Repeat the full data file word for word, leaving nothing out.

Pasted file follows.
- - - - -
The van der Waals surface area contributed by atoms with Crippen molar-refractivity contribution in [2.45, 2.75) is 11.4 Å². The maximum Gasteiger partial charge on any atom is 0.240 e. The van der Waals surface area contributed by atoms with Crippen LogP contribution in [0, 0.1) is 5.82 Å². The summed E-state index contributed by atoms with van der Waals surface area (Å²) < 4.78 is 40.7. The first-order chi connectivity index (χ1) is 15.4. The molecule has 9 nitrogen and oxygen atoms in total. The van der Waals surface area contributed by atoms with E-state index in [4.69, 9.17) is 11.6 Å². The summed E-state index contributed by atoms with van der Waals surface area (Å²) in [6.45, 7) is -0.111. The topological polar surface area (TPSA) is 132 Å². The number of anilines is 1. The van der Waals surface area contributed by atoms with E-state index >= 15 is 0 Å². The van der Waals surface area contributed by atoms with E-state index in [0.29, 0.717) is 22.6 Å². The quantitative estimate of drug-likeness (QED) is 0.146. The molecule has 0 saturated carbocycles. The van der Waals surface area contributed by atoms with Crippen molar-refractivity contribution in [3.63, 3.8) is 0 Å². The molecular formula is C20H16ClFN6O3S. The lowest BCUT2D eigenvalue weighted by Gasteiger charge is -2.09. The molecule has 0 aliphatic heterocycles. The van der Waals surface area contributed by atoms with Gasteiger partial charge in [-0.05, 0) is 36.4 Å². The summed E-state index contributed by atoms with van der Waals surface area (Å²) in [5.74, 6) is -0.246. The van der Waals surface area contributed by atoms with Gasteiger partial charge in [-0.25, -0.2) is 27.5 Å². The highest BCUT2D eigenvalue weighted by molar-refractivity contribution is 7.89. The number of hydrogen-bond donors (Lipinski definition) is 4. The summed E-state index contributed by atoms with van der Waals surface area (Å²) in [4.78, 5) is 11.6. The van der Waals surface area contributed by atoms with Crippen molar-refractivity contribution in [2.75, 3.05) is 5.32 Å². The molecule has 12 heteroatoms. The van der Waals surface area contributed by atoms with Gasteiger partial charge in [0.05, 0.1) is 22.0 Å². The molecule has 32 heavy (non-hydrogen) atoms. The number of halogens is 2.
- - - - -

The van der Waals surface area contributed by atoms with Crippen molar-refractivity contribution in [2.45, 2.75) is 11.4 Å². The maximum Gasteiger partial charge on any atom is 0.240 e. The van der Waals surface area contributed by atoms with Crippen LogP contribution in [0, 0.1) is 5.82 Å². The summed E-state index contributed by atoms with van der Waals surface area (Å²) < 4.78 is 40.7. The first-order chi connectivity index (χ1) is 15.4. The molecule has 9 nitrogen and oxygen atoms in total. The van der Waals surface area contributed by atoms with E-state index in [4.69, 9.17) is 11.6 Å². The summed E-state index contributed by atoms with van der Waals surface area (Å²) in [6.45, 7) is -0.111. The topological polar surface area (TPSA) is 132 Å². The number of anilines is 1. The van der Waals surface area contributed by atoms with E-state index >= 15 is 0 Å². The van der Waals surface area contributed by atoms with E-state index in [0.29, 0.717) is 22.6 Å². The quantitative estimate of drug-likeness (QED) is 0.146. The molecule has 0 saturated carbocycles. The van der Waals surface area contributed by atoms with Crippen molar-refractivity contribution in [3.63, 3.8) is 0 Å². The molecular formula is C20H16ClFN6O3S. The lowest BCUT2D eigenvalue weighted by Gasteiger charge is -2.09. The molecule has 0 aliphatic heterocycles. The van der Waals surface area contributed by atoms with Gasteiger partial charge in [-0.05, 0) is 36.4 Å². The summed E-state index contributed by atoms with van der Waals surface area (Å²) in [5.74, 6) is -0.246. The van der Waals surface area contributed by atoms with Gasteiger partial charge in [-0.25, -0.2) is 27.5 Å². The highest BCUT2D eigenvalue weighted by molar-refractivity contribution is 7.89. The number of hydrogen-bond donors (Lipinski definition) is 4. The summed E-state index contributed by atoms with van der Waals surface area (Å²) in [4.78, 5) is 11.6. The van der Waals surface area contributed by atoms with Crippen molar-refractivity contribution in [2.75, 3.05) is 5.32 Å². The molecule has 12 heteroatoms. The van der Waals surface area contributed by atoms with Gasteiger partial charge in [0.05, 0.1) is 22.0 Å². The molecule has 32 heavy (non-hydrogen) atoms. The number of halogens is 2.